The Coveted Yellow Jersey
It’s mid-July, the slowest time of the year for sports. Hockey and basketball ended in June. Football season is months away. Baseball is just getting started and unless you are a big golf or tennis fan there isn’t much else going on. That is unless you follow the Tour de France, cycling’s biggest race, which takes up three glorious weeks of the month.
I’ve always been curious about the Tour de France’s branding. Why is yellow the main color for this particular race? It just always felt odd. Maybe it’s a European thing. Maybe it’s because yellow can be associated with cowardice—an odd distinction to give an athlete. I can’t really pin down why, but either way, it makes me wonder.
As it turns out the reason for the yellow has a lot to do with branding. Back in the early years of the race, spectators and journalist had a hard time picking out the race leader as the peleton zipped past them. To solve this, in 1919 they handed out a yellow jersey to the race leader and never looked back. The yellow was chosen not only because it’s a bright color and can be seen at a distance but because of the tour’s main sponsor at the time, L’Auto, a cycling magazine that was printed on yellow paper.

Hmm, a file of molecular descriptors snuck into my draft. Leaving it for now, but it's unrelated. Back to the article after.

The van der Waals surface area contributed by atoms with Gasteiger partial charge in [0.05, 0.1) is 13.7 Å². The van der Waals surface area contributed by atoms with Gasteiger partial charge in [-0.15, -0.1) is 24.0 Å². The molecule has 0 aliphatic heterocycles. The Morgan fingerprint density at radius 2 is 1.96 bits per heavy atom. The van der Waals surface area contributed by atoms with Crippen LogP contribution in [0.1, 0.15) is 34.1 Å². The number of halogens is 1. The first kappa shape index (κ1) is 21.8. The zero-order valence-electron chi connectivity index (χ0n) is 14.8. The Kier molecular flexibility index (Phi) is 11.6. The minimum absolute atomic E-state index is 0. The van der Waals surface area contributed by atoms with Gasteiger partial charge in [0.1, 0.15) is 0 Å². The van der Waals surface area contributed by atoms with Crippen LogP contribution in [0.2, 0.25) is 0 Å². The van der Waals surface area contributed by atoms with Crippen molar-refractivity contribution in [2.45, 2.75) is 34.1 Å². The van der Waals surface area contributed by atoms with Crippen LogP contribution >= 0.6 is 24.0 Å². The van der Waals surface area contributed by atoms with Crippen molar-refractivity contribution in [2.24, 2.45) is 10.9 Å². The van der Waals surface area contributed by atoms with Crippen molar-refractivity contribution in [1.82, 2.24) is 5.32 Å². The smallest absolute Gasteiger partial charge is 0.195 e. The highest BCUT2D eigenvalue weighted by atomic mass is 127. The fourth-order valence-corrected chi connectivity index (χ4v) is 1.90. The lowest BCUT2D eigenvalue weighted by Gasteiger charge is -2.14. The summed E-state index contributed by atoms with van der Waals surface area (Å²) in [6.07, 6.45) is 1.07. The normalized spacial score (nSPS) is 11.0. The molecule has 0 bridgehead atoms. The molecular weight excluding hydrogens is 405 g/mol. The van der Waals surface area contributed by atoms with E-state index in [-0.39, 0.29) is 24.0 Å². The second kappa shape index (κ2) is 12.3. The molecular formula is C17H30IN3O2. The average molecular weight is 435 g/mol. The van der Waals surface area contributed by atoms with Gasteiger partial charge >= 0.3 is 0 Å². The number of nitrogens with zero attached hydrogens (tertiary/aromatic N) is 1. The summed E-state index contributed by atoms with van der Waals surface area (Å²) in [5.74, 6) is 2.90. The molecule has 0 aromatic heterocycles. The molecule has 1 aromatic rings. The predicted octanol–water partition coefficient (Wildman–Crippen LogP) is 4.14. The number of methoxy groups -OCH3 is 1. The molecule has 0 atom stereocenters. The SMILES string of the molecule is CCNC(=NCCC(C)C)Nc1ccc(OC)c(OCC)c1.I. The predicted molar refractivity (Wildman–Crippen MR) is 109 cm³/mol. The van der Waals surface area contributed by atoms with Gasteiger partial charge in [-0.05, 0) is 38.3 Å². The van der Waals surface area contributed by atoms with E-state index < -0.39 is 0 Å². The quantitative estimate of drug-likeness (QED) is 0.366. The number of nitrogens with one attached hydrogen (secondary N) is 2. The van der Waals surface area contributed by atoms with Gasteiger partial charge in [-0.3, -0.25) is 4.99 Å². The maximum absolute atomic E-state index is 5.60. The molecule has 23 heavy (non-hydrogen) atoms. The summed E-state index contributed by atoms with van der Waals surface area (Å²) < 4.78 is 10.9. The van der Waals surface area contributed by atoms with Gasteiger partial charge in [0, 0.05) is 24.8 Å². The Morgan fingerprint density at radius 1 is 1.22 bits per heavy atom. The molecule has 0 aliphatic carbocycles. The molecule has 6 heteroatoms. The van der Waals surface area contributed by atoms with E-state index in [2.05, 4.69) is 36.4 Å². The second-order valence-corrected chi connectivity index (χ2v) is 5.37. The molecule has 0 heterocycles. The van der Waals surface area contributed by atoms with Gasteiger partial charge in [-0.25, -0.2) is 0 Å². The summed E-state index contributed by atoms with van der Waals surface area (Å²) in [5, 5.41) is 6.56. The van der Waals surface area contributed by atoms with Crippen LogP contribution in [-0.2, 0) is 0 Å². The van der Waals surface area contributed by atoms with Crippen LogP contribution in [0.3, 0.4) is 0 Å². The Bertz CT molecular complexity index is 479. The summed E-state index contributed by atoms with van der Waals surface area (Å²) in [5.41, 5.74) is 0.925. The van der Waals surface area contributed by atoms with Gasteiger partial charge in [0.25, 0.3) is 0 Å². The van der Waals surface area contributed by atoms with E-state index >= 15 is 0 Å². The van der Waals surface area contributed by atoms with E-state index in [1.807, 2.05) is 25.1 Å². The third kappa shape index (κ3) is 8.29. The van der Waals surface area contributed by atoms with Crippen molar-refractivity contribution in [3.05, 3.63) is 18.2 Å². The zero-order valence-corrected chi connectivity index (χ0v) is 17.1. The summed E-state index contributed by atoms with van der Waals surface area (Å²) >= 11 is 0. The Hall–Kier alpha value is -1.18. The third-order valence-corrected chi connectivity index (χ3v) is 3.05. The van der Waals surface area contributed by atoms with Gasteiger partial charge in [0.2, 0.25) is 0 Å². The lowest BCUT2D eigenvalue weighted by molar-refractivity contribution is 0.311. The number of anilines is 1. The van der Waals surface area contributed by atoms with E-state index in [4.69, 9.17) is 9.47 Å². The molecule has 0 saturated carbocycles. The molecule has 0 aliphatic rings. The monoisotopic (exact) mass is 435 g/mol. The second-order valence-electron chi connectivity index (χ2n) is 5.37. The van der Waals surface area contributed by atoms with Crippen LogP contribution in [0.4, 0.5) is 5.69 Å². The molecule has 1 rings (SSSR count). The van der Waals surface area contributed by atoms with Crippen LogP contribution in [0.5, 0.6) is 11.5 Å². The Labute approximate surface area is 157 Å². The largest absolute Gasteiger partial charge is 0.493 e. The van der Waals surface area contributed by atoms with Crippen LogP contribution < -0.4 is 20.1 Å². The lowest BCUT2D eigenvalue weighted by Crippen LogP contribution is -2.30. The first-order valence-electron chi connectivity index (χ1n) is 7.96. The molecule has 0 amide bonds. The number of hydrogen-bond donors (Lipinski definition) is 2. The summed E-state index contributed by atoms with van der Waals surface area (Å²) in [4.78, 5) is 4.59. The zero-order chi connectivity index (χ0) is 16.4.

There are several other jerseys handed out for other classifications throughout the race. A green jersey for the highest number of sprinting points that was originally sponsored by a lawn-mowing service. The King of the Mountains—the title given to the best climber in a cycling road race—wears a white jersey with red polka-dots which was brought to you by Poulain Chocolate. The company used to wrap their chocolate bars in the same red dotted pattern.
So remember, designers: Your paper choice of today may influence the next epic sporting event in ways you never thought possible. Talk to your rep!